An autonomous weapon system (AWS) is designed and manufactured in a collaborative project between American and Indian defense contractors. It is sold to numerous countries around the world. This model of AWS is successfully deployed in conflicts in Latin America, the Caucuses, and Polynesia without violating the laws of war. An American Lt. General then orders that 50 of these units be deployed during a conflict in the Persian Gulf for use in ongoing urban combat in several cities. One of those units had previously seen action in urban combat in the Caucuses and desert combat during the same Persian Gulf conflict, all without incident. A Major makes the decision to deploy that AWS unit to assist a platoon engaged in block-to-block urban combat in Sana’a. Once the AWS unit is on the ground, a Lieutenant is responsible for telling the AWS where to go. The Lt. General, the Major, and the Lieutenant all had previous experience using this model of AWS and had given similar orders to these in prior combat situations without incident.
The Lieutenant has lost several men to enemy snipers over the past several weeks. He orders the AWS to accompany one of the squads under his command and preemptively strike any enemy sniper nests it detects–again, an order he had given to other AWS units before without incident. This time, the AWS unit misidentifies a nearby civilian house as containing a sniper nest, based on the fact that houses with similar features had frequently been used as sniper nests in the Caucuses conflict. It launches a RPG at the house. There are no snipers inside, but there are 10 civilians–all of whom are killed by the RPG. Human soldiers who had been fighting in the area would have known that that particular house likely did not contain a sniper’s nest because the glare from the sun off a nearby glass building reduces visibility on that side of the street at the times of day that American soldiers typically patrol the area–a fact that the human soldiers knew well from prior combat in the area, but a variable that the AWS had not been programmed to take into consideration.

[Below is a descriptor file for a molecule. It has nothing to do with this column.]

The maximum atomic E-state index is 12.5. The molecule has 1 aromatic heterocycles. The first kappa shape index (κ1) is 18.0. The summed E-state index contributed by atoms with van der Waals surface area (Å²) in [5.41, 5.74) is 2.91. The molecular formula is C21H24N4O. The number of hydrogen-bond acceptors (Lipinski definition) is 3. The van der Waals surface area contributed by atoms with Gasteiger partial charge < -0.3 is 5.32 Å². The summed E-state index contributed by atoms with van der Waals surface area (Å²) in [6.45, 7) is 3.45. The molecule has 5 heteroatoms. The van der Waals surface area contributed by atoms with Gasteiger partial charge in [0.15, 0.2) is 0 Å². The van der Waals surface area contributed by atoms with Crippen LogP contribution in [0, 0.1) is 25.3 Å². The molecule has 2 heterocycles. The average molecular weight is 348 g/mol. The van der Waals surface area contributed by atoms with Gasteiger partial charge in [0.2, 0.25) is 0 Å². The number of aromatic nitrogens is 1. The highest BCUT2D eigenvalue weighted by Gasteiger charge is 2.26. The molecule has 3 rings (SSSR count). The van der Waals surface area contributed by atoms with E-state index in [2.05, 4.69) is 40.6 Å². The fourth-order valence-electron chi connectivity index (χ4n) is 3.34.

In my most recent post for FLI on autonomous weapons, I noted that it would be difficult for humans to predict the actions of autonomous weapon systems (AWSs) programmed with machine learning capabilities. If the military commanders responsible for deploying AWSs were unable to reliably foresee how the AWS would operate on the battlefield, it would be difficult to hold those commanders responsible if the AWS violates the law of armed conflict (LOAC). And in the absence of command responsibility, it is not clear whether any human could be held responsible under the existing LOAC framework.
A side comment from a lawyer on Reddit made me realize that my reference to “foreseeability” requires a bit more explanation. “Foreseeability” is one of those terms that makes lawyers’ ears perk up when they hear it because it’s a concept that every American law student encounters when learning the principles of negligence in their first-year class on Tort Law.